I meet Lim Sovannary, one of the village leaders. She is beautiful, in her tailored pants and high heels, a red and white striped beanie on her head. We share warm smiles. She sees visible areas on my neck and arms that have deep red bruises leftover from my recent “culture embracing experience.” Coining, similar to cupping, is a common remedy used throughout East Asia to cure many different aches and pains. It is painful, but it was worth the experience. Nary is speechless for a moment and then her face fills with joy. A barang (foreigner) who chooses to participate in local customs or even just speak a bit of the language is soon an insider here. She then cups my face in her callused brown hands and tells me I am beautiful (in Khmer, she speaks no English). Her smile alone is contagious. The rest of my time here I know I am one of the family. In a collectivist culture there is no hand-shaking and required small talk to build a relationship. You can make eye contact with and talk with anyone in this country without getting strange looks. But when you become a part of the family, there is nothing that family will not do for you.
Sleeping on the only bed in the wooden shack on poles (or below the shack on the hammock where it’s cooler), I consider where I am and who I am. These incredible people with no possessions, no savings, no “Western” hope for the future have more to give than I. They offer all that they have, the only bed, the only blanket. They prepare the finest food with the care of a brand new mother. They aim to please and do not fail.
Here I find humility, strength and courage. I find once again, that anytime you go somewhere or do something to “help” someone else it is usually you that ends up becoming stronger. It is usually you who receives the help.
Once again we board the dilapidated boat with our trusty navigator. On this return journey the magnitude of the river is difficult to ignore. The sky is incredibly deep, moody even. The clouds are potent. The colors are intense. Here the endless water and colorful sky meet. There is a vastness that takes my breath away and reminds me of my smallness. At some points I could look out without seeing the opposite shore. Sometimes we all must drawn in a sharp breath and remember our humanity. We must be reminded that it is better to give than to receive. We must somehow relearn that a smile is more valuable than gold; that friendship and genuineness outlast any material things. Yes, even your precious iPhone 5.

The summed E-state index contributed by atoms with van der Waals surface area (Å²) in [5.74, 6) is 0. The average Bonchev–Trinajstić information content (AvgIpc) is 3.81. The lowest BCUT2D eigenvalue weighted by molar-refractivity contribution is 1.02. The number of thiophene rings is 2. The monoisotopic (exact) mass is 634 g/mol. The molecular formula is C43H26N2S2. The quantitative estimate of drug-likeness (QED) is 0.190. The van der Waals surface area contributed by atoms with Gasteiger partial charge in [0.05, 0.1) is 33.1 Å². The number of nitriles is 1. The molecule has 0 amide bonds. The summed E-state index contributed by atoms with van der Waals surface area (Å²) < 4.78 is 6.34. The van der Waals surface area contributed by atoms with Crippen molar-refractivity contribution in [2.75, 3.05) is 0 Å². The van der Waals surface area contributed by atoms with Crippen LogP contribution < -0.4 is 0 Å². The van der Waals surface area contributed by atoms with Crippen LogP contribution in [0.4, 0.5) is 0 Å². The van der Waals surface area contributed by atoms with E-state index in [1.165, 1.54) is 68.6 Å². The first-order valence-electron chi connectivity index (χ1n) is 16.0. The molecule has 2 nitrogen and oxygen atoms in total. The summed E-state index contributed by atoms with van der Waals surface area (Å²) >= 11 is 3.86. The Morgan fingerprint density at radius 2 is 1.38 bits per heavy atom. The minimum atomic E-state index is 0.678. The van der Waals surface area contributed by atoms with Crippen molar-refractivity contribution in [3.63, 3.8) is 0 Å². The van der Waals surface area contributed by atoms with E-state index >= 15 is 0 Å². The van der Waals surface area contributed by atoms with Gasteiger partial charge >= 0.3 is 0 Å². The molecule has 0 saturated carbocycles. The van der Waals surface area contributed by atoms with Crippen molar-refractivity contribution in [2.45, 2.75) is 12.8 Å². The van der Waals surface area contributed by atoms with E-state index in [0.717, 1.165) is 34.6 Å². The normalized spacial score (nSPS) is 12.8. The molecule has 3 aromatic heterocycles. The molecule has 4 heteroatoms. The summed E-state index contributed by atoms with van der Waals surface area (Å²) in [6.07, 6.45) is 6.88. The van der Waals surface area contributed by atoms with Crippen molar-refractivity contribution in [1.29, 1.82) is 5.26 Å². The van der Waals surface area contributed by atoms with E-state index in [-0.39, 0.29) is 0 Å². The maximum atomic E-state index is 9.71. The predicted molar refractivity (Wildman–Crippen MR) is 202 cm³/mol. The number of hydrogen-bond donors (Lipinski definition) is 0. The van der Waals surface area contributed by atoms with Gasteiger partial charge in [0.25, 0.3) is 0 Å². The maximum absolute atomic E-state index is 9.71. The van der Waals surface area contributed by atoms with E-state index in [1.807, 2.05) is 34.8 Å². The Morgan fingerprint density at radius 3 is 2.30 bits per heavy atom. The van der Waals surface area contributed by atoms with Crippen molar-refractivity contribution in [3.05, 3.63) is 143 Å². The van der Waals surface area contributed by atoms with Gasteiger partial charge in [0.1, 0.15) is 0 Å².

I found out that I prefer:
Palm trees TO skyscrapers
50 cent street food that might not be completely up to modern world sanitation standards but is tasty and served with a HUGE, sincere smile TO $12 lunches where everything is perfectly clean and the person serving you doesn’t even look into your eyes much less give you a smile worthy of the Guinness book of world records
Haggling for ten minutes over paying $1.50 for that t-shirt rather than $2 TO paying $20 for the same t-shirt made in the same factory by the same beautiful brown hands
Tiny bathrooms with the shower and the toilet and the sink practically touching and everything getting wet when you shower TO large, ‘clean,’ unfriendly rooms where everything is perfect
Monsoons that cause the streets to flood and leave everyone stranded wherever they are right at that moment (such an adventure) TO all day drizzles
Magical smiles that light up your soul paired with happy ‘Sousdays’ that linger for minutes everywhere you go TO mandatory thin smiles and greetings that are meaningless and forgotten
Strangers offering you directions or anything that you need when they don’t even speak the same language but somehow that mix of broken English, bits of Khmer, and a lot of gestures gets you there TO strangers who do not even make eye contact on the street, the train, or at a restaurant
Rows of endless chaos of fruits, vegetables, smelly meats, breads, grains, insects, and who knows what else TO perfectly organized and labeled aisles crowded with carts overflowing with food, much of which will eventually rot and be wasted
I don’t know, maybe it’s just me